So the Great Seal of the United States gives us plenty of clues that the US, and the presidency (the Seal of the President also has the eagle with arrows and an olive branch), is the white horse and rider in Revelation 6:2.  But is that enough to make a solid conclusion?  We need to figure out what these things represent.  Firstly, we must go in order.  The first thing mentioned is the bow, so what could that represent?  Well, the bow is a long-range weapon.  It could represent the US's long range missile or nuclear capability.  That capability began around 1945, at the end of WWII and beginning of the Cold War, so we have to keep that in mind as far as the order goes.  The next thing mentioned is the victor's crown.  So what race did the United States win, and win sometime after WWII?  That is pretty obvious if you think about it: The US won the space race against the Soviet Union.  This becomes even more clear if you know of this hint:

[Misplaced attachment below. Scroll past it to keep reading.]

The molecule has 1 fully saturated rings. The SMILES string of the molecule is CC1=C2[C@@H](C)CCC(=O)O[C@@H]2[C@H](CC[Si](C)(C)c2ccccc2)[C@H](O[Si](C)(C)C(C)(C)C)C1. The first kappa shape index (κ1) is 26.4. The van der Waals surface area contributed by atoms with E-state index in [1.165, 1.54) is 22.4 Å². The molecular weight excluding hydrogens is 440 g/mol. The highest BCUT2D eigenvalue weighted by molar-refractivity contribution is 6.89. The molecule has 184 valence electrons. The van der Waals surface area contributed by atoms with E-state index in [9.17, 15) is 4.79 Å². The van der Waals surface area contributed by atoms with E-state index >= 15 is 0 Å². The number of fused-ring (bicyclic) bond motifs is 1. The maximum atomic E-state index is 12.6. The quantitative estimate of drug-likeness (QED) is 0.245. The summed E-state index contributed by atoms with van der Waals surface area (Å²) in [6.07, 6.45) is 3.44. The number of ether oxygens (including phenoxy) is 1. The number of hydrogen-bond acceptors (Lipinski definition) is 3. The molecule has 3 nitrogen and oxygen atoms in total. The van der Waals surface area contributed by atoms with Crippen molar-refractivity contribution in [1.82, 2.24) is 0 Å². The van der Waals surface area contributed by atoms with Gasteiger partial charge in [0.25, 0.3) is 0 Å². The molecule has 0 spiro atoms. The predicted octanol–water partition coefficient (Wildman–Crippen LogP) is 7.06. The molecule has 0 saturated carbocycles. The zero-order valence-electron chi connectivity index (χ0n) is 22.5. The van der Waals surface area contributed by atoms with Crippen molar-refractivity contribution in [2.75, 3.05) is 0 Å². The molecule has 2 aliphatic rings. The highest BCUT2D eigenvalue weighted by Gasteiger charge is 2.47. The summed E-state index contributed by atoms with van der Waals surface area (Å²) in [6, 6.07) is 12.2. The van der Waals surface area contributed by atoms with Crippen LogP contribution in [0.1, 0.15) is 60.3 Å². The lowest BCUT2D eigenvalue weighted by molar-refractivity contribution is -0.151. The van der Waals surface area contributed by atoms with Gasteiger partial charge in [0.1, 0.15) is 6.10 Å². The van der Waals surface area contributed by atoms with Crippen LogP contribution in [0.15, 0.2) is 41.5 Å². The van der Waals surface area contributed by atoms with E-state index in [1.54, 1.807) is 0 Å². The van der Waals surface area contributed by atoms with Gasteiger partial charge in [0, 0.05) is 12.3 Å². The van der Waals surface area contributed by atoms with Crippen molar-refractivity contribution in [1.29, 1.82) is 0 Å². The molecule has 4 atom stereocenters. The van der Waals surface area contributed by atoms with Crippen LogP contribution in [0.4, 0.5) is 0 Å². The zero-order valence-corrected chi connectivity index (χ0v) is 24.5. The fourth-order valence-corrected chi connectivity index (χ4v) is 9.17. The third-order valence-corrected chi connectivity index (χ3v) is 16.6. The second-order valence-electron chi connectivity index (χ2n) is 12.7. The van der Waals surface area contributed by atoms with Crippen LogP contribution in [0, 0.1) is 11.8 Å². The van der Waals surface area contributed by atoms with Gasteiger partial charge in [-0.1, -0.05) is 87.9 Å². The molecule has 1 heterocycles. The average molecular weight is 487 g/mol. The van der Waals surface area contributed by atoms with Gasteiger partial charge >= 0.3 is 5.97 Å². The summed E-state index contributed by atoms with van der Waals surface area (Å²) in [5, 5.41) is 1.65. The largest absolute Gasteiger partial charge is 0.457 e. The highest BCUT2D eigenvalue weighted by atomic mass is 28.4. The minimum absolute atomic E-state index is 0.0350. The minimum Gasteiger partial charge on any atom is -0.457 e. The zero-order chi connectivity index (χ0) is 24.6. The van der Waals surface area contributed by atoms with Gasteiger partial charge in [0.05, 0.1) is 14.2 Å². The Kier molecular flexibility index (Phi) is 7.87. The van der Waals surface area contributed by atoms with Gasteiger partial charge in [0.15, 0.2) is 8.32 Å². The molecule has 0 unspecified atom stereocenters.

This is the Apollo 11 Mission Insignia, and I'm sure you know, Apollo 11 was the mission that put a man on the moon.  With that, the United States won the space race.  So we have nuclear capability after WWII, and we have the space race won 24 years later; the other thing is "he rode out as a conqueror bent on conquest."  The United States has and will continue to conquer foreign lands.  I suggest to you that the United States of America and the Office of President is the white horse and rider in Revelation 6:2, the first seal in Revelation.  The symbolism lines up perfectly with the Great Seal, and it lines up perfectly with history.  If you study history and study the prophecies, you can see the signs and know where we are and where we are heading.

Here's another thing to consider: The color is white.  Think of the color used for basically all government buildings in Washington.  Consider the color of the Capitol, and how about where the president resides, the "White House"

Friday, September 9, 2011

Messianic Prophecies

Here are a few messianic prophecies in the Old Testament.  This is just a few, more will come later.